Cytomegalovirus (CMV) Antibodies, IgM and IgG, Serum
Clinical Information Discusses physiology, pathophysiology, and general clinical aspects, as they relate to a laboratory test
Cytomegalovirus (CMV) is a member of the Herpesviridae family of viruses and usually causes asymptomatic infection after which it remains latent in patients, primarily within bone marrow derived cells.(1) Primary CMV infection in immunocompetent individuals may also manifest as a mononucleosis-type syndrome, similar to primary Epstein-Barr virus infection, with fever, malaise and lymphadenopathy.
CMV is a significant cause of morbidity and mortality among bone marrow or solid organ transplant recipients, individuals with AIDS and other immunosuppressed patients due to virus reactivation or from a newly acquired infection.(2,3) Infection in these patient populations can affect almost any organ and lead to multi-organ failure. CMV is also responsible for congenital disease among newborns and is 1 of the TORCH infections (toxoplasmosis, other infections including syphilis, rubella, CMV, and herpes simplex virus).
CMV seroprevalence increases with age. In the United States the prevalence of CMV specific antibodies increases from approximately 36% to over 91% in adolescents between the ages of 6 to 11 and adults over 80 years old, respectively.(4)
Diagnosis of primary, acute phase infection with cytomegalovirus (CMV), especially in patients with infectious mononucleosis and pregnant women who, based on clinical signs or exposure, may have primary CMV infection
Determining whether a patient (especially transplant recipients, organ and blood donors) has had a recent infection or previous exposure to CMV
A negative cytomegalovirus (CMV) IgM results suggest that the patient is not experiencing a recent infection. However, a negative result does not rule out primary CMV infection.
It has been reported that CMV-specific IgM antibodies were not detectable in 10% to 30% of cord blood sera from infants demonstrating infection in the first week of life. In addition, up to 23% (3/13) of pregnant women with primary CMV infection did not demonstrate detectable CMV IgM responses within 8 weeks post-infection. In cases of primary infection where the time of seroconversion is not well defined as high as 28% (10/36) of pregnant women did not demonstrate CMV IgM antibody.
Positive CMV IgM results indicate a recent infection (primary, reactivation, or reinfection). IgM antibody responses in secondary (reactivation) CMV infections have been demonstrated in some CMV mononucleosis patients, in a few pregnant women, and in renal and cardiac transplant patients. Levels of antibody may be lower in transplant patients with secondary rather than primary infections.
Positive CMV IgG results indicate past or recent CMV infection. These individuals may transmit CMV to susceptible individuals through blood and tissue products.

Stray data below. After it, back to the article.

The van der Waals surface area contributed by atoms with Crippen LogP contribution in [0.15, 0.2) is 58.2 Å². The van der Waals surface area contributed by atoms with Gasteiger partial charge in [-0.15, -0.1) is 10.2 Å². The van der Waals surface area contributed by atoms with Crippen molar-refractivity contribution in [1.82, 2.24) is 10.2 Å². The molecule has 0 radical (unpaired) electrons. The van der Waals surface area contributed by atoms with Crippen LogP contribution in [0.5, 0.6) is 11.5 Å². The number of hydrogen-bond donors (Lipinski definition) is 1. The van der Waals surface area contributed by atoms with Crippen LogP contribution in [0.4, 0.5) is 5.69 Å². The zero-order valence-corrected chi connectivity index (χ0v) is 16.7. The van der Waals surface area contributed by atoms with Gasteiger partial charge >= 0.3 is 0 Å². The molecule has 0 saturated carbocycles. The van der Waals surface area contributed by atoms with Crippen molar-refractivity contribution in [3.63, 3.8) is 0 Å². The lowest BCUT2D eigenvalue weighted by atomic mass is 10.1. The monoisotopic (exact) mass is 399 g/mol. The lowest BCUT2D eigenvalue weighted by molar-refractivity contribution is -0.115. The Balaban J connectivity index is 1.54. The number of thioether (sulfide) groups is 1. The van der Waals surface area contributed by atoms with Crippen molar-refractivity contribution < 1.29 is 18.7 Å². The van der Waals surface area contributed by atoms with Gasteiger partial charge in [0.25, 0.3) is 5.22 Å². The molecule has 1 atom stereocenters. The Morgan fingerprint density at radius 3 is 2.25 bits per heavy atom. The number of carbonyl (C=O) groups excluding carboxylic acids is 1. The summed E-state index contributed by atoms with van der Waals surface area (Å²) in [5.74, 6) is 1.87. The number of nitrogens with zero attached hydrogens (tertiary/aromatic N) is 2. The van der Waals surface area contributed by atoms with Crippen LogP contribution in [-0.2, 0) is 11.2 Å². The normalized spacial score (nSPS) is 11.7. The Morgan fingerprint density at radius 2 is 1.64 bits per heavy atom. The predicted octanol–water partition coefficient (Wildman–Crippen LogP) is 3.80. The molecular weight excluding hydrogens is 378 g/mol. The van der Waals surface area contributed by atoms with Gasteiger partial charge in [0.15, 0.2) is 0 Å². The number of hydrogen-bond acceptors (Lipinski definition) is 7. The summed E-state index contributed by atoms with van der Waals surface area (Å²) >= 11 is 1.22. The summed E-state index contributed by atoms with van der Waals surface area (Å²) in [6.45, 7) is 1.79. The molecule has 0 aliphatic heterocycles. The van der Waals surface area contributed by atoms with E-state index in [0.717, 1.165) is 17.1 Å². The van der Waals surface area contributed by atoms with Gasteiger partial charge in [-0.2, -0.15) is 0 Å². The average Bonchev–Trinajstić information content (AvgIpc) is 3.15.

Individuals with negative CMV IgG results are presumed to not have had prior exposure or infection with CMV, and are therefore considered susceptible to primary infection.
Equivocal CMV IgM or IgG results may occur during acute infection or may be due to non-specific binding reactions. Submit an additional sample for testing if clinically indicated.
Cautions Discusses conditions that may cause diagnostic confusion, including improper specimen collection and handling, inappropriate test selection, and interfering substances
Sera drawn very early during the acute stage of infection may have undetectable levels of cytomegalovirus (CMV) IgM or IgG.
Immunocompromised patients may have impaired immune responses and non-reactive IgM/IgG results may be due to delayed seroconversion and do not rule out current infection.
The CMV IgM and IgG results should not be used alone to diagnose CMV infection. Results should be considered in conjunction with clinical presentation, patient history and other laboratory findings. In cases of suspected disease, submit a second sample for testing in 10 to 14 days.
The performance characteristics of these assays have not been evaluated in immunosuppressed or organ transplant recipients and have not been established for cord blood or for testing of neonates. These assays should not be used for screening blood or plasma donors.
Immune complexes or other immunoglobulin aggregates present in patient samples may cause increased non-specific binding and produce false-positive results.
Potential cross-reactivity for CMV IgM may occur with specimens positive for Epstein-Barr virus viral capsid antigen IgM and parvovirus B19 IgM.
Potential cross-reactivity for CMV IgG with human chorionic gonadotropin, HIV IgG, multiple myeloma IgG, rheumatoid factor IgM, and Toxoplasma gondii IgG have not be ruled out.
Reference Values Describes reference intervals and additional information for interpretation of test results. May include intervals based on age and sex when appropriate. Intervals are Mayo-derived, unless otherwise designated. If an interpretive report is provided, the reference value field will state this.
Negative (reported as positive, negative, or equivocal)
Negative (reported as positive, negative, or equivocal)
Clinical References Provides recommendations for further in-depth reading of a clinical nature
1. Soderberg-Naucler C, Khanna R, et al: Reactivation of latent human cytomegalovirus by allogeneic stimulation of blood cells from healthy donors. Cell 1997;91:119
2. Kusne S, Shapiro R, Fung J: Prevention and treatment of cytomegalovirus infection in organ transplant recipients. Transpl Infect Dis 1999;1(3):187-203
3. Rubin RH: Importance of CMV in the transplant population. Transpl Infect Dis 1999;1(1):3-7
4. Staras SA, Dollard SC, Radford KW, et al: Seroprevalence of cytomegalovirus infection in the United States, 1998-1994. Clin Infect Dis 2006;43(9):1143